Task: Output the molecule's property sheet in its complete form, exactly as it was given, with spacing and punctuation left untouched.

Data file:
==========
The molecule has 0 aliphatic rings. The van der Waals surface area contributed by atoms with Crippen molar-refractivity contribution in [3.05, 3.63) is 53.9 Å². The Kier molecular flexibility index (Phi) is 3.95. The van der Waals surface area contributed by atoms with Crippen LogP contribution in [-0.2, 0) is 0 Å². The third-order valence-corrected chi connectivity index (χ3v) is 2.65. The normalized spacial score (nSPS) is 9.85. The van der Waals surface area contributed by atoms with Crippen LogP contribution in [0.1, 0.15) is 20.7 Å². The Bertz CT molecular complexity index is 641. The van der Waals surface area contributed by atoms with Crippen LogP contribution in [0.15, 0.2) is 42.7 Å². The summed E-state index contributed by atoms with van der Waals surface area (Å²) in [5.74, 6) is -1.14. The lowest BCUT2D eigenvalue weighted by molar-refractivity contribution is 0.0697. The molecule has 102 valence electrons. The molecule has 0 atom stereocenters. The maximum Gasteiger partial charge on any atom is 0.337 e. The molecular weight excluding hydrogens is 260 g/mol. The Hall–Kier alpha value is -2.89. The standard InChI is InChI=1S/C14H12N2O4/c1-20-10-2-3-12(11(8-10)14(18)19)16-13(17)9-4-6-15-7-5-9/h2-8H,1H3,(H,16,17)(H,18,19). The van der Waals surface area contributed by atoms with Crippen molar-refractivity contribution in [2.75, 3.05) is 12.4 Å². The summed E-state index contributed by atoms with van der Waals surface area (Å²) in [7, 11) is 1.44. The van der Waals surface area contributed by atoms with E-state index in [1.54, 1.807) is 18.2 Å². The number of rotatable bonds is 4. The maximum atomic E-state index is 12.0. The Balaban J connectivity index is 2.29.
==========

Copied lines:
The molecule has 0 aliphatic rings. The van der Waals surface area contributed by atoms with Crippen molar-refractivity contribution in [3.05, 3.63) is 53.9 Å². The Kier molecular flexibility index (Phi) is 3.95. The van der Waals surface area contributed by atoms with Crippen LogP contribution in [-0.2, 0) is 0 Å². The third-order valence-corrected chi connectivity index (χ3v) is 2.65. The normalized spacial score (nSPS) is 9.85. The van der Waals surface area contributed by atoms with Crippen LogP contribution in [0.1, 0.15) is 20.7 Å². The Bertz CT molecular complexity index is 641. The van der Waals surface area contributed by atoms with Crippen LogP contribution in [0.15, 0.2) is 42.7 Å². The summed E-state index contributed by atoms with van der Waals surface area (Å²) in [5.74, 6) is -1.14. The lowest BCUT2D eigenvalue weighted by molar-refractivity contribution is 0.0697. The molecule has 102 valence electrons. The molecule has 0 atom stereocenters. The maximum Gasteiger partial charge on any atom is 0.337 e. The molecular weight excluding hydrogens is 260 g/mol. The Hall–Kier alpha value is -2.89. The standard InChI is InChI=1S/C14H12N2O4/c1-20-10-2-3-12(11(8-10)14(18)19)16-13(17)9-4-6-15-7-5-9/h2-8H,1H3,(H,16,17)(H,18,19). The van der Waals surface area contributed by atoms with Crippen molar-refractivity contribution in [2.75, 3.05) is 12.4 Å². The summed E-state index contributed by atoms with van der Waals surface area (Å²) in [7, 11) is 1.44. The van der Waals surface area contributed by atoms with E-state index in [1.54, 1.807) is 18.2 Å². The number of rotatable bonds is 4. The maximum atomic E-state index is 12.0. The Balaban J connectivity index is 2.29.